On February 1, the World Health Organization declared microcephaly and its possible association with the Zika virus a Public Health Emergency of International Concern. So far, the Zika virus that may be causing the rare birth defect has been found in placental tissue and even in the brain tissue of fetuses diagnosed with microcephaly. In a new study published in the journal Cell Stem Cell, researchers make the link between Zika and microcephaly a little stronger.
In the month-long study, scientists from Johns Hopkins University, Florida State University, and Emory University grew neural progenitor cells from human stem cells. Neural progenitor cells eventually grow into cortical neurons, which are cells that make up the brain’s cortex. Microcephaly, notably involves an interference with normal growth of the cortex. The researchers then subjected these cells to the Zika virus, and found that within three days, the virus had spread through the plate of cells, and that there wasn’t any sign that the cells were fighting back.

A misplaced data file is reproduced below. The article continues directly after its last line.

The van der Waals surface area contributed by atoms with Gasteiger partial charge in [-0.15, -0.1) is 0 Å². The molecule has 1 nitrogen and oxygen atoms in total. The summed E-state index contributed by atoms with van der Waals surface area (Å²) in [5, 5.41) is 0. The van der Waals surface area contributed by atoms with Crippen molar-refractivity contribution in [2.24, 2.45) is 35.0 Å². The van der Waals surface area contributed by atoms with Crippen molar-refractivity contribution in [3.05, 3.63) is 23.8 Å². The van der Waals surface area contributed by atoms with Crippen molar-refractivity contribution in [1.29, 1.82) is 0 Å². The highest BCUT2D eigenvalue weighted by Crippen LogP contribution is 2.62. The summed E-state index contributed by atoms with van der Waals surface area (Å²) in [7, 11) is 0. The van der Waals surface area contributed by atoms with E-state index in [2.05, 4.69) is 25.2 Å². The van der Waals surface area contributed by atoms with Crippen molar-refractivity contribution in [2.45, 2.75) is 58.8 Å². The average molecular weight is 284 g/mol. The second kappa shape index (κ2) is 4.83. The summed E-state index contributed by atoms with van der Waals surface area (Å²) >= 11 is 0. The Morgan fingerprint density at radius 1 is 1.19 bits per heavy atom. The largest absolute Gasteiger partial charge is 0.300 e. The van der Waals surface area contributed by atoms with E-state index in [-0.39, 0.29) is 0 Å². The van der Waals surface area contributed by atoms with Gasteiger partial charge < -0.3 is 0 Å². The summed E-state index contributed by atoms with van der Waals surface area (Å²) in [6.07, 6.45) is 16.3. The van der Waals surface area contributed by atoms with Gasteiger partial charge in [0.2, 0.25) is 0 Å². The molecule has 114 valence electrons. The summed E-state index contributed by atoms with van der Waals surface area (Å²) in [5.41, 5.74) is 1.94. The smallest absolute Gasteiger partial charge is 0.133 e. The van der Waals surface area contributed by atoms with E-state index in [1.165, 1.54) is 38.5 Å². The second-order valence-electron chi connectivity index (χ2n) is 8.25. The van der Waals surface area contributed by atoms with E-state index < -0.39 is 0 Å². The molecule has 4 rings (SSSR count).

Wired points out that the way the stem cells were grown does not replicate what happens naturally in the body, so it will take more research to gain a clearer view of what is happening within infected fetuses as they grow. This is just the beginning of many studies to answer the questions scientists currently face with the rising concern of Zika and microcephaly. Next, the researchers aim to grow “mini-brains” in the lab to watch for longer-term effects on neural tissue, with the aim to find ways to combat it.